The trial of a key al-Qaida suspect accused of masterminding suicide bomb attacks against British and Israeli targets in Istanbul has opened with heavy security.
Just minutes after the trial opened in a courtroom in Istanbul, presiding judge Zafer Baskurt ordered the suspect to leave after he repeatedly refused to stand up in court.
As he was dragged out of court, the suspect, a Syrian national identified as Loa'i Mohammad Haj Bakr al-Saqa said, "My beliefs prevent me from standing in front of people like you." He added, "I fought a Jihad, I killed Americans.".
Al-Saqa is on trial with 72 other suspected al-Qaida operatives for alleged involvement in a string of suicide bomb attacks in November 2003. Four suicide bombers driving explosives-laden vehicles targeted two synagogues, the British consulate and the Istanbul headquarters of the British HSBC bank.
The British Consul General was among the 58 people who died in the blasts. Most of those killed were Muslim Turks.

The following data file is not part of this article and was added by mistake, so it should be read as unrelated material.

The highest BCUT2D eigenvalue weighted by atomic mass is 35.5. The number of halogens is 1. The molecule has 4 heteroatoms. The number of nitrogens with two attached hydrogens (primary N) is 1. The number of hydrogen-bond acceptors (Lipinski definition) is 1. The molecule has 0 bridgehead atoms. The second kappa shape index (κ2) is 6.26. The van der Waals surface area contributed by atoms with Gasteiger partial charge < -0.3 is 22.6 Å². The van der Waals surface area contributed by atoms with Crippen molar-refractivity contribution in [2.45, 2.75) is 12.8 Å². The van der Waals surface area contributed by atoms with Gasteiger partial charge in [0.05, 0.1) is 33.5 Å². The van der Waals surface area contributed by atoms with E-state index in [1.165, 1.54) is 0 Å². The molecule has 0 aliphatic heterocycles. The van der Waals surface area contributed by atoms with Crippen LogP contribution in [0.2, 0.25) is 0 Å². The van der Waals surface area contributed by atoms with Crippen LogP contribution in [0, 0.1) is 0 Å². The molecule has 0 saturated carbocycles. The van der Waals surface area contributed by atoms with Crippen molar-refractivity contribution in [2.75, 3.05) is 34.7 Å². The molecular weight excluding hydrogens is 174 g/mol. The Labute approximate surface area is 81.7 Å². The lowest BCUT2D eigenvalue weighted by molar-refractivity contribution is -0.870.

Turkish prosecutors charge that al-Qaida leader Osama Bin Laden personally ordered the Syrian to organize the attacks against Jewish and British nationals in Turkey. Al-Saqa and his alleged Syrian accomplice, Hamid Obysi, were captured in Turkey last August after a failed attempt to blow up Israeli cruise ships off Turkey's Mediterranean coast.
Israeli officials described al-Saqa as "a very big fish" and said his capture was a great blow to al-Qaida.
Al-Saqa reportedly told interrogators that the plan to kill Israeli tourists was financed by a top al-Qaida militant who allegedly gave him $50,000 to organize the plot.
Al-Saqa has already been sentenced in absentia by a Jordanian court in 2002 for another failed attempt to attack Americans and Israelis in Jordan with poison gas. In Turkey, Al-Saqa is facing lifetime imprisonment on charges of seeking to overthrow Turkey's secular constitution and government.